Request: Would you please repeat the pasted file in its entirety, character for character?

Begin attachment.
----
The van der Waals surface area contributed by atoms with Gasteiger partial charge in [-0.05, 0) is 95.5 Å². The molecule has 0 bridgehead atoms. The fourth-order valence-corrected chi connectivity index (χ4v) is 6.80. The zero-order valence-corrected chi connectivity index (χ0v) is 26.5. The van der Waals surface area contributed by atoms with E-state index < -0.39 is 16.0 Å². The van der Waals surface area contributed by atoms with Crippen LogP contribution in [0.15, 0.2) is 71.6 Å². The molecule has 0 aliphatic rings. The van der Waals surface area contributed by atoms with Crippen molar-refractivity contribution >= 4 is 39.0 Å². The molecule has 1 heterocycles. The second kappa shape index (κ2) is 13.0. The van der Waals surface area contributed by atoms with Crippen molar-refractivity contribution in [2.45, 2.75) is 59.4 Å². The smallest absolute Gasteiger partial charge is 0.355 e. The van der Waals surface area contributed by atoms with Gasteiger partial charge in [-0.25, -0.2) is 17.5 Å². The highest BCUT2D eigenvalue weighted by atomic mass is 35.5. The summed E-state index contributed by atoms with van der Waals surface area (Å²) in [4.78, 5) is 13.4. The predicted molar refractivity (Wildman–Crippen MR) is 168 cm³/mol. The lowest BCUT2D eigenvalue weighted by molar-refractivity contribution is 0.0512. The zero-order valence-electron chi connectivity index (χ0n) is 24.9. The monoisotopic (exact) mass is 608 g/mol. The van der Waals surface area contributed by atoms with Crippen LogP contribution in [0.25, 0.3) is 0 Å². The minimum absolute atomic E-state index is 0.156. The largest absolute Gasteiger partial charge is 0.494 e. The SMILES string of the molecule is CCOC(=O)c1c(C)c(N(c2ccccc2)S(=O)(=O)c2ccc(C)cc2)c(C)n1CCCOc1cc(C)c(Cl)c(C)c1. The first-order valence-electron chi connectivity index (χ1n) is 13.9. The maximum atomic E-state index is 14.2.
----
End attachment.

The van der Waals surface area contributed by atoms with Gasteiger partial charge in [-0.05, 0) is 95.5 Å². The molecule has 0 bridgehead atoms. The fourth-order valence-corrected chi connectivity index (χ4v) is 6.80. The zero-order valence-corrected chi connectivity index (χ0v) is 26.5. The van der Waals surface area contributed by atoms with E-state index < -0.39 is 16.0 Å². The van der Waals surface area contributed by atoms with Crippen LogP contribution in [0.15, 0.2) is 71.6 Å². The molecule has 0 aliphatic rings. The van der Waals surface area contributed by atoms with Crippen molar-refractivity contribution >= 4 is 39.0 Å². The molecule has 1 heterocycles. The second kappa shape index (κ2) is 13.0. The van der Waals surface area contributed by atoms with Crippen molar-refractivity contribution in [2.45, 2.75) is 59.4 Å². The smallest absolute Gasteiger partial charge is 0.355 e. The van der Waals surface area contributed by atoms with Gasteiger partial charge in [-0.25, -0.2) is 17.5 Å². The highest BCUT2D eigenvalue weighted by atomic mass is 35.5. The summed E-state index contributed by atoms with van der Waals surface area (Å²) in [4.78, 5) is 13.4. The predicted molar refractivity (Wildman–Crippen MR) is 168 cm³/mol. The lowest BCUT2D eigenvalue weighted by molar-refractivity contribution is 0.0512. The zero-order valence-electron chi connectivity index (χ0n) is 24.9. The monoisotopic (exact) mass is 608 g/mol. The van der Waals surface area contributed by atoms with Crippen LogP contribution in [0.25, 0.3) is 0 Å². The minimum absolute atomic E-state index is 0.156. The largest absolute Gasteiger partial charge is 0.494 e. The SMILES string of the molecule is CCOC(=O)c1c(C)c(N(c2ccccc2)S(=O)(=O)c2ccc(C)cc2)c(C)n1CCCOc1cc(C)c(Cl)c(C)c1. The first-order valence-electron chi connectivity index (χ1n) is 13.9. The maximum atomic E-state index is 14.2.